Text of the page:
AIDS Activists Denounce U.S. Travel Rules
June 5, 2009
Implementation of a 2008 US policy ostensibly meant to ease international travel for persons with HIV has instead made the process more difficult, say Canadian HIV activists who had hoped to attend this week's Housing and HIV/AIDS Research Summit in Washington.
Until last summer, the United States maintained an outright ban on visitors or immigrants with HIV. It was among a dozen countries -- including Russia, Saudi Arabia, and Sudan -- to do so. However, the United States would also issue "blanket waivers" that allowed persons with HIV to attend conferences.
In anticipation of the AIDS 2008 Conference in Mexico City, President George W. Bush removed the ban. But in September of that year, the Department of Homeland Security filled that regulatory void and began requiring HIV-positive travelers to secure a 30-day visa for entry into the United States.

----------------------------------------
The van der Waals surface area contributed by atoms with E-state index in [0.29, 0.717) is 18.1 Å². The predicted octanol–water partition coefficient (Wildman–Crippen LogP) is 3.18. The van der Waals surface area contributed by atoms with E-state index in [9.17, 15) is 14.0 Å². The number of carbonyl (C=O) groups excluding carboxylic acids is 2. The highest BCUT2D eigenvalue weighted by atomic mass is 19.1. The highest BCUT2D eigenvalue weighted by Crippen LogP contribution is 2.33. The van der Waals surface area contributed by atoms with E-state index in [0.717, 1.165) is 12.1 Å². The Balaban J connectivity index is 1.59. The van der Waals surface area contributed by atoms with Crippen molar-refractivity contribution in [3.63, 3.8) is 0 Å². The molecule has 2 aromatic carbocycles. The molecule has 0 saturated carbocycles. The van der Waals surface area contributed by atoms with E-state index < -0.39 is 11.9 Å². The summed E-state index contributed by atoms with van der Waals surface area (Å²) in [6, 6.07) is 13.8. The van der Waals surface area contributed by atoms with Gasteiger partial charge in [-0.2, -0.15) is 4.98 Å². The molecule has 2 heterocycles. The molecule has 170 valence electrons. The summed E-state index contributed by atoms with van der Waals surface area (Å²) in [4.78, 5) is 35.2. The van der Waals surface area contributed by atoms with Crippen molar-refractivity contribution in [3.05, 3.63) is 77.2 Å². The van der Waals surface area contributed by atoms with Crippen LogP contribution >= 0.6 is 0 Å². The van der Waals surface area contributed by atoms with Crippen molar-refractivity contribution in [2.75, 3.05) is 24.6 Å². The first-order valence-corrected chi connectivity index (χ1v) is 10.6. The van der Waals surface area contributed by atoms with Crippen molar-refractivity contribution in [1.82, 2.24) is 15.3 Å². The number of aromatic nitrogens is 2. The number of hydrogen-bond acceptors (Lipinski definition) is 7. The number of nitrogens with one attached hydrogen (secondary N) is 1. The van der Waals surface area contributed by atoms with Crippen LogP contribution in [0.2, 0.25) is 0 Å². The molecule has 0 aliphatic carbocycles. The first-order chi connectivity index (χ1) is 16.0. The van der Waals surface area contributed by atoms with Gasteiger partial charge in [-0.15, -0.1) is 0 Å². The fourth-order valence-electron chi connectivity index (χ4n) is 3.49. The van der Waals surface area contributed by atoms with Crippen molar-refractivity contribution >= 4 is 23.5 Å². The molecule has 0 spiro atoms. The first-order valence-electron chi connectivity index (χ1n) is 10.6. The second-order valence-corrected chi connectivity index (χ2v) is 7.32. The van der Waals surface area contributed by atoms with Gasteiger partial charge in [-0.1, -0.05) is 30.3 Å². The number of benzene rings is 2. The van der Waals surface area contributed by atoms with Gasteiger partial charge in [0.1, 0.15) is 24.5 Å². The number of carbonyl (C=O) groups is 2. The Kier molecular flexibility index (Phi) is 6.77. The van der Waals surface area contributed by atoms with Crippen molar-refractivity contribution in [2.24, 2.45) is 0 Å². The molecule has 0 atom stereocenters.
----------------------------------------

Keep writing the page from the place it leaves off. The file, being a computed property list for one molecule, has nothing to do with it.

Officials at Bruce House, an Ottawa residential care facility for persons with HIV, said the revised process amounts to a travel ban. "It's a costly process, it's an embarrassing process, and it's a discriminatory process. That's not what HIV activists were thinking was going to be the result of lifting the ban," said Bruce House Executive Director Jay Koonstra.
Koonstra said many people did not even try to get into the United States under the new visa process. An HIV-positive traveler destined for the United States would have to meet with an official at the consulate, disclose medical details and pay about $130.
"It's tantamount to branding yourself because you are forever on the American list of being HIV-positive, and you know what Americans do with lists," Koonstra said.
David Hopper, the US counsel general in Canada, said Canadian activists rejected an attempt by his office to facilitate their entry into the country.
06.04.2009; Tim Shufelt; David Reevely